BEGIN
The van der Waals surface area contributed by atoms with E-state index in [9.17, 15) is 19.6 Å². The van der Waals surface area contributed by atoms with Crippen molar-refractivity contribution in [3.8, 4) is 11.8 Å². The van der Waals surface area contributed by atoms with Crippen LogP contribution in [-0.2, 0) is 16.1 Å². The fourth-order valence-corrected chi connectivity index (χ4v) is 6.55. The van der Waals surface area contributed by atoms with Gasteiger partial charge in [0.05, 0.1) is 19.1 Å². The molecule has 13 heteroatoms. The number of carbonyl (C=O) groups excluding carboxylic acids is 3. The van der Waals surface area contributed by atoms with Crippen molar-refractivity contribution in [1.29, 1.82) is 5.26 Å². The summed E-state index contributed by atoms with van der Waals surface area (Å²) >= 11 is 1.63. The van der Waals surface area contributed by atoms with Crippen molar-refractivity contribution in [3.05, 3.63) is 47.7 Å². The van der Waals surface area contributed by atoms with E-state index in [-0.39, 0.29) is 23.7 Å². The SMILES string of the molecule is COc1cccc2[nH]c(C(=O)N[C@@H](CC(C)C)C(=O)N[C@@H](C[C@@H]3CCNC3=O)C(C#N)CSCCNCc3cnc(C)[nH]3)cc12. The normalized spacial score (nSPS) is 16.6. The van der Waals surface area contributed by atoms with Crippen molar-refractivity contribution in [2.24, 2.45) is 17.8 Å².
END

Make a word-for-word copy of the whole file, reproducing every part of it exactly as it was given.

The van der Waals surface area contributed by atoms with E-state index in [9.17, 15) is 19.6 Å². The van der Waals surface area contributed by atoms with Crippen molar-refractivity contribution in [3.8, 4) is 11.8 Å². The van der Waals surface area contributed by atoms with Crippen LogP contribution in [-0.2, 0) is 16.1 Å². The fourth-order valence-corrected chi connectivity index (χ4v) is 6.55. The van der Waals surface area contributed by atoms with Gasteiger partial charge in [0.05, 0.1) is 19.1 Å². The molecule has 13 heteroatoms. The number of carbonyl (C=O) groups excluding carboxylic acids is 3. The van der Waals surface area contributed by atoms with Crippen molar-refractivity contribution in [1.29, 1.82) is 5.26 Å². The summed E-state index contributed by atoms with van der Waals surface area (Å²) >= 11 is 1.63. The van der Waals surface area contributed by atoms with Crippen molar-refractivity contribution in [3.05, 3.63) is 47.7 Å². The van der Waals surface area contributed by atoms with E-state index in [-0.39, 0.29) is 23.7 Å². The SMILES string of the molecule is COc1cccc2[nH]c(C(=O)N[C@@H](CC(C)C)C(=O)N[C@@H](C[C@@H]3CCNC3=O)C(C#N)CSCCNCc3cnc(C)[nH]3)cc12. The normalized spacial score (nSPS) is 16.6. The van der Waals surface area contributed by atoms with Crippen molar-refractivity contribution in [2.24, 2.45) is 17.8 Å².